Redblacks hope new addition Dru Brown can provide stability

All eyes will be on Dru Brown to provide much-needed stability at quarterback this season for the Ottawa Redblacks. (CP/Heywood Yu)

All eyes will be on Dru Brown to provide much-needed stability at quarterback this season for the Ottawa Redblacks.

After a tumultuous four-year period marked by frequent changes and inconsistent performances, the Redblacks are banking on Brown’s skill set to revitalize their offence.

The Redblacks haven’t posted a winning season the past four years, posting just 14 wins during that time, and have struggled to show any kind of consistency under centre since the departure of Henry Burris and Trevor Harris.

Since parting ways with Harris after the 2018 season, the Redblacks have had failed experiments with Matt Nichols, Nick Arbuckle and Jeremiah Masoli.

Masoli’s past two seasons were cut short due to injury and remains sidelined as he recovers from a torn Achilles. He has been limited to just five games since signing with Ottawa for the 2022 season.

The Redblacks traded a fifth-round draft pick to Winnipeg for exclusive negotiating rights to Brown, which led to a two-year contract.

“I want to bring joy to this fan base, but that’s not necessarily at the forefront of my mind,” said the 27-year-old from Palo Alto, Calif. “I’m more concerned with the day-to-day process and, usually, when you do that everything kind of takes care of itself.”

Brown could be another risk for the Redblacks given his lack of experience as a consistent starter in the CFL. But he showed promise last season with the Blue Bombers, completing 62-of-89 passes for 983 yards, nine touchdowns, and no interceptions in two starts.

Brown considers himself a bit of a football nerd. From the time he took up the game as a nine-year-old he was never the biggest player, never had the biggest arm or was the fastest on the field, but found other ways to distinguish himself.

“I really enjoy the process of all the preparations, the mental side of things,” said Brown. “It just makes the game very slow for me and I think it kind of equalizes when guys are freak athletes and this and that.”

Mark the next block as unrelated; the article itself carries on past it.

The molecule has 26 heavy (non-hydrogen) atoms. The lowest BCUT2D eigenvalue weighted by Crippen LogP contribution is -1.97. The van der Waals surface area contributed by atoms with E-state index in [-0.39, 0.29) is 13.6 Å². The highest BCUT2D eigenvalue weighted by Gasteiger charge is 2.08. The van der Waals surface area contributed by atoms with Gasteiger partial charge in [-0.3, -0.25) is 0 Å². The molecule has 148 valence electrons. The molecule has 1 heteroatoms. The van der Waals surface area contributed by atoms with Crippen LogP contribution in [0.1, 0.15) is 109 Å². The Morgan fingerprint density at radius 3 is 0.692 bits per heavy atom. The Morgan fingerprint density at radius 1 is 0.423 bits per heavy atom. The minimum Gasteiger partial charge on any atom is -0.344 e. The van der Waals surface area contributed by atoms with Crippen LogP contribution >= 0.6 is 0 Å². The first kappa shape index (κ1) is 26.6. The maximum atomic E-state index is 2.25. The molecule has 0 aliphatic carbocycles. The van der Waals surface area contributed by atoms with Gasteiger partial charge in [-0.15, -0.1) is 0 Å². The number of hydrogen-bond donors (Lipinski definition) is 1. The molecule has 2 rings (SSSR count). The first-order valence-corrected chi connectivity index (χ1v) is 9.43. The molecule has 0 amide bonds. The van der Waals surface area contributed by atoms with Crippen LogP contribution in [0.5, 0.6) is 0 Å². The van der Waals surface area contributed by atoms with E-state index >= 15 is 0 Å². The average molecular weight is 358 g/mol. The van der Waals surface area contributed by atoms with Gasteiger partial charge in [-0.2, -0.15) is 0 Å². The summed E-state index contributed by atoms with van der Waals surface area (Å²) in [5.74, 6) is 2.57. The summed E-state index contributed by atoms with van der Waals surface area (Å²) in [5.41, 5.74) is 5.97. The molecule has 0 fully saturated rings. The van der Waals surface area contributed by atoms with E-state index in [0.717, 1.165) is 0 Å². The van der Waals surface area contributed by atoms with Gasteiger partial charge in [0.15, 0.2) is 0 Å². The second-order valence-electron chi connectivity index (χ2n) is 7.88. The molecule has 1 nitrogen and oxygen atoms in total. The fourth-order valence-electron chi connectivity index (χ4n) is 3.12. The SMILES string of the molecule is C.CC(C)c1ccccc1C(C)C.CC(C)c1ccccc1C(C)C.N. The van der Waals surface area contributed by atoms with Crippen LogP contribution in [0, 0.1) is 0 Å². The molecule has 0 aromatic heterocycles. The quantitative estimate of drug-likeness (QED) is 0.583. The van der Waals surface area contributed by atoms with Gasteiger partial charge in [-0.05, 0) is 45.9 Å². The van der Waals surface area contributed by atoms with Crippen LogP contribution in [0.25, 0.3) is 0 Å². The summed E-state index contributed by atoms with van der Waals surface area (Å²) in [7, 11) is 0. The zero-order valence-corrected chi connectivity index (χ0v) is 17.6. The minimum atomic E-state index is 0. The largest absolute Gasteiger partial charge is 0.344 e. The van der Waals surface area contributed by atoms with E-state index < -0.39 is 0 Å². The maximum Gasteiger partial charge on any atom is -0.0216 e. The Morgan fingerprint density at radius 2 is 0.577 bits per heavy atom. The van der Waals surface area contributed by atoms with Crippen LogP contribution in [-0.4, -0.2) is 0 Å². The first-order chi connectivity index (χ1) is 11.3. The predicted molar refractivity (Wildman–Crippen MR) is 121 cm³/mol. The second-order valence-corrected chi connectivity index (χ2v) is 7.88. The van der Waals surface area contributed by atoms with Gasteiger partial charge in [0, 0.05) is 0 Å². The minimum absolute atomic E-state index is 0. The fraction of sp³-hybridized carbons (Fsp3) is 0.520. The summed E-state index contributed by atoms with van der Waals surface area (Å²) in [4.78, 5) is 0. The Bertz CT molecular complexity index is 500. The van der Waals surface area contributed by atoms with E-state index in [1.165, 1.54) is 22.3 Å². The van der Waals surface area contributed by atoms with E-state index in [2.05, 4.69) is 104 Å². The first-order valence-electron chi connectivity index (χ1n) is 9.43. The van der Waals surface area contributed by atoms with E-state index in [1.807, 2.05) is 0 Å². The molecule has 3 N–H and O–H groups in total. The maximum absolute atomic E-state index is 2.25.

He’s also taken advantage of learning from those around him, like all-star quarterback Zach Collaros in Winnipeg and now Masoli.

The Redblacks’ quarterback situation is somewhat unique. Brown is anticipated to be the starter, but Dustin Crum is also getting reps at training camp.

Masoli and Tyree Adams, who’s been with Ottawa for three seasons and is also recovering from injury, are awaiting clearance to return. Meanwhile, Jake Dunniway and Matthew McKay are vying for the third-string quarterback position.

It might seem crowded, but after last years’ experience, Ottawa knows the importance of having depth under centre.

“I think this year’s (depth) is obviously stronger than what it was the year before,” said head coach Bob Dyce. “So, when you’re in a position of strength like that we just continue to want them all to compete and be the best versions of themselves.”

Crum entered camp as the fourth-string quarterback last season and worked his way to starter as injuries piled up. He’s now using that experience to expand his skill set and be prepared when called on.

“Obviously, we can only send one guy out there, but it’s exciting just to compete with everyone and learn from everyone,” said Crum. “I like being able to pick Dru’s brain and what he learned from (Collaros) and that championship culture in Winnipeg and to keep learning from Jeremiah and (offensive co-ordinator Tommy Condell). 

“It’s been a real exciting last couple of weeks and exponential growth.”

Condell likes the idea of competition and believes it will only help each individual as they prepare.

“We’re not only going to compete on the practice field,” said Condell. “From a preparation standpoint that’s going to be the demand. We’re competing on the field, competing in the meeting room and competing for knowledge and the right answer.”

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